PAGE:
Traumatic tattoos

Traumatic tattoos

Treatment for painful tattoos often results in incomplete ink removal or undesirable scarring or textural changes. The use of Q-switched ruby lasers has yielded positive results. With a wavelength of 1064 nm and a pulse duration of 5 to 7 nanoseconds, the Q-switched neodymium:YAG laser penetrates deeper into the skin and has less contact with melanin than the Q-switched ruby laser. The current research records 32 cases of traumatic tattoos on the face, trunk, and extremities affecting 51 sites in patients ranging in age from 6 to 58 years. The Q-switched neodymium:YAG laser was used to treat all of the patients. For 50 of the 51 tattoos that were treated, the findings were excellent. The average number of treatments needed to produce excellent results ranged from one to six. In none of the instances, there was any scarring, atrophy, textural improvements, or hypopigmentation. In one patient, there was a three-month period of transient postinflammatory hyperpigmentation. The Q-switched neodymium:YAG laser was found to be successful in removing traumatic tattoos with few side effects. To know medical benefits of tattoo click here.

We all have coping strategies, vices, and methods for dealing with our own negative thoughts and emotions, in whatever form they take. Could one of these coping mechanisms be tattoos? Many people today consider this to be true. A tattoo may have much more value for certain people than just self-expression. They can be used to try to right past wrongs or to divert the mind’s attention away from the negative aspects of life.

As a coping mechanism, tattoos are used.

Tattoos have a long and illustrious history, stretching back over 5000 years. Many people’s attitudes about tattoos have shifted in recent years. Tattoos were once thought to be a form of rebellion, but younger generations have embraced them as a way to express individuality and commemorate significant events.

However, these significant incidents often involve stressful or traumatic events. Tattoos depicting the death of a loved one or a stressful incident in life can be a way for people to express their feelings and begin to cope with traumatic events and unpleasant life experiences.

Findings of the Study

Judith Samecki, an associate professor of French at Lawrence, believes there is a connection between the rise in tattoos and today’s psychological need to cope with traumatic events.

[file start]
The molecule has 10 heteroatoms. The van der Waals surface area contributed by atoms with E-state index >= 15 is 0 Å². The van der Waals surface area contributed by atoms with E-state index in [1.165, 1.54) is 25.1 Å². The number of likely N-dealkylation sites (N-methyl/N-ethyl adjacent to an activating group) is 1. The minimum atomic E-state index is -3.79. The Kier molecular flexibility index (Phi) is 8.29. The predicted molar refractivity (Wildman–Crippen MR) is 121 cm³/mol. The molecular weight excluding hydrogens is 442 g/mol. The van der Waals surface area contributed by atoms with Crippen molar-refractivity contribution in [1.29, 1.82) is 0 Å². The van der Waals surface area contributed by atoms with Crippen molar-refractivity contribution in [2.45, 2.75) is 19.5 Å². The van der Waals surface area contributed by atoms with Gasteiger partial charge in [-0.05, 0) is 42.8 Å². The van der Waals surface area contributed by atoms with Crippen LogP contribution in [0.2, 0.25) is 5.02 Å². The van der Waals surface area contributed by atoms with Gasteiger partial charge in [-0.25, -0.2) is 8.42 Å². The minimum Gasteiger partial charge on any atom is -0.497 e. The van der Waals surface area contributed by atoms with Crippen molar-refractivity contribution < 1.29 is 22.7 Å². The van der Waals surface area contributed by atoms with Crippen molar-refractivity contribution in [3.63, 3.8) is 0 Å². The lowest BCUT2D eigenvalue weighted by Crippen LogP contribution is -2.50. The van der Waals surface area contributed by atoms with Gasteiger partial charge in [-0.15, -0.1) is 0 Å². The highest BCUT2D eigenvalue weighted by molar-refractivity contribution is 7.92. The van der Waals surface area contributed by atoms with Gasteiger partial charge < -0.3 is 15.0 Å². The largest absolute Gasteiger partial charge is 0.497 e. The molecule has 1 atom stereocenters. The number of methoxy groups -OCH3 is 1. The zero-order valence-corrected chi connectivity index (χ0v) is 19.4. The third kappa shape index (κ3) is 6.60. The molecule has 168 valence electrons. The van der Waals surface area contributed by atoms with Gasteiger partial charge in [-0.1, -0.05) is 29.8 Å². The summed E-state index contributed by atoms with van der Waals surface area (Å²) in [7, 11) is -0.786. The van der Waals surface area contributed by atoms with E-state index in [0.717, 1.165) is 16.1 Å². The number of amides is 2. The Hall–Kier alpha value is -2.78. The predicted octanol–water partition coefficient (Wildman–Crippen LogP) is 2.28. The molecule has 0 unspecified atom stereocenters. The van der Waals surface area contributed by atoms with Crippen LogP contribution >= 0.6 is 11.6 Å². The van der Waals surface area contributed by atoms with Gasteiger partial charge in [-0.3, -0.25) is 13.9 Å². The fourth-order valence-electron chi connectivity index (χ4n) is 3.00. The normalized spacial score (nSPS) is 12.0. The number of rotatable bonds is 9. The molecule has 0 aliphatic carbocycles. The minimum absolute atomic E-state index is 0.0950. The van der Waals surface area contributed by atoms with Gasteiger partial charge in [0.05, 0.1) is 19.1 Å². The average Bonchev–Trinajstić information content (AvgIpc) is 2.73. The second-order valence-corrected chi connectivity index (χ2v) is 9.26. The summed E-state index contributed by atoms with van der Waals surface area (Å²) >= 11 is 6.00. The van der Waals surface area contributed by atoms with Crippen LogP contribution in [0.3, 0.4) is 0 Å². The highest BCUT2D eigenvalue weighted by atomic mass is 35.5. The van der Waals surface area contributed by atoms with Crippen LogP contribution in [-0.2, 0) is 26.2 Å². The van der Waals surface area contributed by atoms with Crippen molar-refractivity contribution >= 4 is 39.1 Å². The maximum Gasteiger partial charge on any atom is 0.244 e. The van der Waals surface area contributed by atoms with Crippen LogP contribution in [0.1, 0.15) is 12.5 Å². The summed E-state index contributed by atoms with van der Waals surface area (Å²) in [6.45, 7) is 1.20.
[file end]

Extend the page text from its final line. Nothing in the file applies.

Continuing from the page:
Samecki first became involved in the psychological relationship between tattoos and their cathartic qualities a few years ago, when she began visiting tattoo parlours and interviewing patrons and artists. Many people tattoo over scars or areas of physical damage to re-“brand” the part of their body with a new picture, she discovered.

Why Do Tattoos Help with Therapy?

Tattoos are a type of art, and like other forms of art, they can better convey one’s emotions than words. They give people the chance to tell the stories behind their tattoos. And the process of healing and emotional catharsis can be completed each time the tale is told.

When having a tattoo, the pain from the needle will cause one to concentrate on the end result rather than the negatives in their life. This can be very beneficial in the recovery process after a traumatic accident or encounter. One should concentrate on the positive outcome that this tattoo can offer, as well as the many positive memories associated with it. Everyone copes with pain and trauma in their own unique way, and tattoos are just one of them.

When You Have a Tattoo, What Happens?

Tattoos are long-lasting drawings in the skin that are produced by injecting ink into the dermis with needles. This tissue is found just under the epidermis, or outer layer of your skin. A computer injects the ink into the dermis by delivering thousands of tiny pricks per minute via needle. The tattoo artist can produce permanent designs, portraits, and masterpieces by pushing colour into the skin with ink-filled needles. Modern tattoo machines are quick, piercing the skin at a rate of up to 3,000 pricks per minute to inject ink. For more details about tattoos click here.

Since the epidermis is constantly shedding, it’s critical that these pricks enable the ink to be inserted into the deeper dermis rather than the epidermis. A tattoo in the epidermis wouldn’t last long; it’d be gone in a matter of weeks.